Yet another large company is leaving behind the crime-ridden city of Chicago.
The hedge fund firm known as Citadel will be moving its operations to Florida, citing a more business-friendly environment.
When are the leaders of Chicago going to start getting the message?
CBS News reports:
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Billionaire Ken Griffin moving Chicago-based hedge fund Citadel to Miami
Ken Griffin, the richest man in Illinois, is moving his Chicago-based hedge fund to Miami.
In a note to employees at Citadel, Griffin announced he already has moved his family to Miami, and will soon be bringing the company with him, though some Citadel employees will remain in Chicago.
“Chicago will continue to be important to the future of Citadel, as many of our colleagues have deep ties to Illinois. Over the past year, however, many of our Chicago teams have asked to relocate to Miami, New York and our other offices around the world,” Griffin wrote. “We recognize that the choice of where to call home involves personal, family, school and other considerations, and we will provide comprehensive support to meet the needs of our teams.”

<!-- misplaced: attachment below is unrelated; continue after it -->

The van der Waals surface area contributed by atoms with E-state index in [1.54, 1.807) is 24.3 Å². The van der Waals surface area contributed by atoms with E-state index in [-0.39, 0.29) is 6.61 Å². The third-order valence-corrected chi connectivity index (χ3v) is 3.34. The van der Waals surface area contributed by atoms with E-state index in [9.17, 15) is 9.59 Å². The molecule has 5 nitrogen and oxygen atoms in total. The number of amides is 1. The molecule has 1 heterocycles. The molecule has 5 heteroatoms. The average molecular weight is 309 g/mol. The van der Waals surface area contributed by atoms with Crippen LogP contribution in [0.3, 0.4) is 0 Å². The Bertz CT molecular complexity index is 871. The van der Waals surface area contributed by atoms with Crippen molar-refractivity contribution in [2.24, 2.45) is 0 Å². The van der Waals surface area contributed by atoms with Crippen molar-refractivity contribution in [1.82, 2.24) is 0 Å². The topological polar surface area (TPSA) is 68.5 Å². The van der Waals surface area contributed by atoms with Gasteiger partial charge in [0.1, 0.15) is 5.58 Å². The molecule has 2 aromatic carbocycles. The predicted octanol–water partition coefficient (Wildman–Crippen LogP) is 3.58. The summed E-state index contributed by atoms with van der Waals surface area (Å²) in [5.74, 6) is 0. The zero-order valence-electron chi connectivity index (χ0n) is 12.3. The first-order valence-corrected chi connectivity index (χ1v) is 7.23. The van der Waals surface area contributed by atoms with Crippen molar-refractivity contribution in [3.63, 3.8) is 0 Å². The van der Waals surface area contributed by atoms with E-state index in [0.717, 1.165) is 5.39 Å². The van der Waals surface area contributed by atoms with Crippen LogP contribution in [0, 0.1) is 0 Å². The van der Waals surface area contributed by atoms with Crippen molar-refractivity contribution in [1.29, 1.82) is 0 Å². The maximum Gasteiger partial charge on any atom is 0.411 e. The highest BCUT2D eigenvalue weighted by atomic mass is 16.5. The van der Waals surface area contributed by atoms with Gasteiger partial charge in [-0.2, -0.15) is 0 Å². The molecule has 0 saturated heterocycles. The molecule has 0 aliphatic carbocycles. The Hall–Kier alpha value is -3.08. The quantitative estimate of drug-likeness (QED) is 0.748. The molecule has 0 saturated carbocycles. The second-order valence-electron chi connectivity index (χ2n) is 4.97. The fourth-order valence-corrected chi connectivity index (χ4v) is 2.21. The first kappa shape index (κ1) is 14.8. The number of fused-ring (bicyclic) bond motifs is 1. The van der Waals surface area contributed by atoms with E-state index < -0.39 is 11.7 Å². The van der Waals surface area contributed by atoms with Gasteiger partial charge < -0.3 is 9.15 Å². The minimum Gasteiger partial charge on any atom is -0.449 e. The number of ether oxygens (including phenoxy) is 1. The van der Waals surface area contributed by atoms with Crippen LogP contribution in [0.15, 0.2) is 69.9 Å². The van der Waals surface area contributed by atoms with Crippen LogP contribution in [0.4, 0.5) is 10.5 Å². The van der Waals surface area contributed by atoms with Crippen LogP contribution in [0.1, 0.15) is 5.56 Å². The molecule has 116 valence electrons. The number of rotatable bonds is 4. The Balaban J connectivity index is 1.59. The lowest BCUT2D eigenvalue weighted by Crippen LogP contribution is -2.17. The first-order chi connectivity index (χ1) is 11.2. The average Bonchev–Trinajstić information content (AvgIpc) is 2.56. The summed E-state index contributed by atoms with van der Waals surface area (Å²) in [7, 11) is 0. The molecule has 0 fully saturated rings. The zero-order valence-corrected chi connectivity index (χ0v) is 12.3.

A spokesperson points to Florida’s business-friendly climate and Chicago’s violence as reasons for the move, saying, “talent wants to live in cities where they feel safe.”
According to a company spokesman, Citadel has about 1,000 employees in Chicago. It’s unclear how many of them will be relocating.
Citadel Securities, a related e-trading firm also owned by Griffin, also will be making the move to Miami.
Chicago is bleeding tons of business, and a lot of it has to do with crime.
“I’ve had multiple colleagues mugged at gunpoint. I’ve had a colleague stabbed on the way to work. Countless issues of burglary. I mean, that’s a really difficult backdrop with which to draw talent to your city from.”
— Josh Kraushaar (@HotlineJosh) June 23, 2022
It’s going to hit Illinois right in the wallet, too.